The emotional (far from cold-blooded) desire for security in a loving relationship is every bit as evolutionary a development as pheromone chemistry. Falling in love with someone because they’re strong, tall, healthy or beautiful is no more “instinctive” than falling in love with someone because they’re financially independent, or a “good provider”, or, most important of all, committed and caring — willing and able to be there through thick and thin. These are all prescriptions for survival, and hence it is not surprising that the intuitive desire for such qualities in a lover has been selected for in our evolution since we appeared on the planet.
Sara told me last night, sometimes “silly men can’t process their own feelings so they rationalize them to death instead.” She’s exactly right. That’s why, once I acknowledged the importance of security in “deciding” who we love, it explained a whole raft of behaviours, needs and wants that I had always found inexplicable, “irrational”, and even unseemly:
To the extent we bring factors such as security into the “decision-making” on who we love and don’t love, this would suggest that we do have some “choice” in the matter. But I’m not so sure this isn’t all part of the involuntary instinctive and emotional assessment we make when we do, or don’t, fall in love. I don’t think we really “think” about it. It isn’t “rational”. Though it makes enormous evolutionary sense.
I think I tend to fall in love with women (plural) who:
I’m always candid about my belief in polyamory — as soon as I meet anyone that there is even a chance of me having a relationship with. I don’t look for (and rarely find) physical/financial or emotional security in those I love.
This creates a bit of a paradox for me. While I’m physically attracted to younger women, I’m emotionally attracted to self-assured, self-knowledgeable women, and intellectually attracted to dangerous women who walk the line between genius and madness. These rarely come in the same, er, package. And while being polyamorous allows me to seek all of these things in different, simultaneous, partners, I’m not sure that I am able to offer what women with each of these qualities would be looking for from me.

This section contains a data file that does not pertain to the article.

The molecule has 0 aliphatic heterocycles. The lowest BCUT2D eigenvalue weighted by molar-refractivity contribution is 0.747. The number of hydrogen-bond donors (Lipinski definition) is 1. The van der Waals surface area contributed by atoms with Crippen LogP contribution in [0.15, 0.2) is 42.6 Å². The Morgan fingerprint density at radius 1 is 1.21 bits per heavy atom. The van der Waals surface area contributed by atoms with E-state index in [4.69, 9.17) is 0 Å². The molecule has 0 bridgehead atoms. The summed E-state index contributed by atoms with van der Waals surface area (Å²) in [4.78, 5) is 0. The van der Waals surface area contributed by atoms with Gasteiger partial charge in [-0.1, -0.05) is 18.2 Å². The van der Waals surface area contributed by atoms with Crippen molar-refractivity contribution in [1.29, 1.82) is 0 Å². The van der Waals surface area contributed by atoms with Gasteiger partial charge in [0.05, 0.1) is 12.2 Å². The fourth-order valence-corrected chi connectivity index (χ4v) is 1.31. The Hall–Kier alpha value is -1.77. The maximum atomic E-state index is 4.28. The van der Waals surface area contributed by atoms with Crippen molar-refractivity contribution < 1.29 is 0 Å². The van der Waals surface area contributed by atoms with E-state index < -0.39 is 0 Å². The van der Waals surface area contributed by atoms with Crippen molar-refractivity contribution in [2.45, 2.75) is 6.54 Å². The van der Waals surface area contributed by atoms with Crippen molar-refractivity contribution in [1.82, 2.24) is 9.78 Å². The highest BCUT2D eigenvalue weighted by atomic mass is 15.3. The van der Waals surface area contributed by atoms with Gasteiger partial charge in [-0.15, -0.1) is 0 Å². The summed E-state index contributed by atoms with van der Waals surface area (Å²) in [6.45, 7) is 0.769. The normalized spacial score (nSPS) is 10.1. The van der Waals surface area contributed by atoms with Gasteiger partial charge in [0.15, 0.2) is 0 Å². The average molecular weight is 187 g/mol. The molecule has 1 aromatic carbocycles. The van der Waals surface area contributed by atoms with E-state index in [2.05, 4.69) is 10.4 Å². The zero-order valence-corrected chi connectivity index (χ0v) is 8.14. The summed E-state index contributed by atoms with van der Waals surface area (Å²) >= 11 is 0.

The younger woman I want a physical relationship with most likely wants security and commitment from me. The smart, self-knowing woman (or man) I want an emotional relationship with most likely wants time and attention and emotional sensitivity from me. The mad artist/genius I want an intellectual relationship with most likely wants — what, grounding? — from me. I have no idea.
I’m not sure I can, or necessarily even want to, provide what each of these people would want from me in an enduring, loving relationship. And, if I attempt to give them each what they want from me, will I run out of both security and time by spreading both too thin, and lose everything by trying to have everything? And worse, will I hurt them, let them down, in the process? That’s a prospect I cannot bear.
This has, of course, been covered a million times in the movies and romance fiction. It’s just taken me, the perpetual slow learner, a while to pick up on it.
Well, I guess this silly man has analyzed and rationalized the unanalyzable and irrational to death. Time for me to shut up, turn off my brain, and trust my instincts and emotions, and those of the women I’m attracted to, to tell us what to do, and not to do, and whether we’re meant to love each other or not.
No choice involved in the matter, really.
Category: Human Nature